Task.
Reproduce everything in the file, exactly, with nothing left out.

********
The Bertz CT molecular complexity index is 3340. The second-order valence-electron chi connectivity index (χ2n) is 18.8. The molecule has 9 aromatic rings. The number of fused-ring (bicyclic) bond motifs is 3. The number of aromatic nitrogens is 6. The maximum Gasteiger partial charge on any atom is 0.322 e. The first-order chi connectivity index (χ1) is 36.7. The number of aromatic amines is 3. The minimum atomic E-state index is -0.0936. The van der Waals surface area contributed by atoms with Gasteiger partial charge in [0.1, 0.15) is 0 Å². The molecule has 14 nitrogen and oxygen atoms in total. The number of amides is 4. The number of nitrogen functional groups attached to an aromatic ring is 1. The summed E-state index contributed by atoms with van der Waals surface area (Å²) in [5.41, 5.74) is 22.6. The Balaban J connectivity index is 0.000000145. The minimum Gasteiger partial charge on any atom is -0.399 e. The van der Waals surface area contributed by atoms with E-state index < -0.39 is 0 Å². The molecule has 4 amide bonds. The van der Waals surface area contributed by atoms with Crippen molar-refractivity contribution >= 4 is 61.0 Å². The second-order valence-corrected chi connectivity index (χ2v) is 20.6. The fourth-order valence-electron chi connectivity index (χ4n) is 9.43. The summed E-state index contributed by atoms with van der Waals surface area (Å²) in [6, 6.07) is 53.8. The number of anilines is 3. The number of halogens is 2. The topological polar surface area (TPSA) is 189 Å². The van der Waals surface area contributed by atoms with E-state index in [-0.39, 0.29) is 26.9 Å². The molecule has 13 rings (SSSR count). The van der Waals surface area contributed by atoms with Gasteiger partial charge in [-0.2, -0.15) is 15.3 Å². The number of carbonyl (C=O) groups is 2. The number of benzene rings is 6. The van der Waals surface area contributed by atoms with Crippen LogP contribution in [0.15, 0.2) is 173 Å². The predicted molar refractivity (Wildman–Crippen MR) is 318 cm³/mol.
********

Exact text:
The Bertz CT molecular complexity index is 3340. The second-order valence-electron chi connectivity index (χ2n) is 18.8. The molecule has 9 aromatic rings. The number of fused-ring (bicyclic) bond motifs is 3. The number of aromatic nitrogens is 6. The maximum Gasteiger partial charge on any atom is 0.322 e. The first-order chi connectivity index (χ1) is 36.7. The number of aromatic amines is 3. The minimum atomic E-state index is -0.0936. The van der Waals surface area contributed by atoms with Gasteiger partial charge in [0.1, 0.15) is 0 Å². The molecule has 14 nitrogen and oxygen atoms in total. The number of amides is 4. The number of nitrogen functional groups attached to an aromatic ring is 1. The summed E-state index contributed by atoms with van der Waals surface area (Å²) in [5.41, 5.74) is 22.6. The Balaban J connectivity index is 0.000000145. The minimum Gasteiger partial charge on any atom is -0.399 e. The van der Waals surface area contributed by atoms with E-state index < -0.39 is 0 Å². The molecule has 4 amide bonds. The van der Waals surface area contributed by atoms with Crippen molar-refractivity contribution >= 4 is 61.0 Å². The second-order valence-corrected chi connectivity index (χ2v) is 20.6. The fourth-order valence-electron chi connectivity index (χ4n) is 9.43. The summed E-state index contributed by atoms with van der Waals surface area (Å²) in [6, 6.07) is 53.8. The number of anilines is 3. The number of halogens is 2. The topological polar surface area (TPSA) is 189 Å². The van der Waals surface area contributed by atoms with E-state index in [-0.39, 0.29) is 26.9 Å². The molecule has 13 rings (SSSR count). The van der Waals surface area contributed by atoms with Gasteiger partial charge in [-0.2, -0.15) is 15.3 Å². The number of carbonyl (C=O) groups is 2. The number of benzene rings is 6. The van der Waals surface area contributed by atoms with Crippen LogP contribution in [0.15, 0.2) is 173 Å². The predicted molar refractivity (Wildman–Crippen MR) is 318 cm³/mol.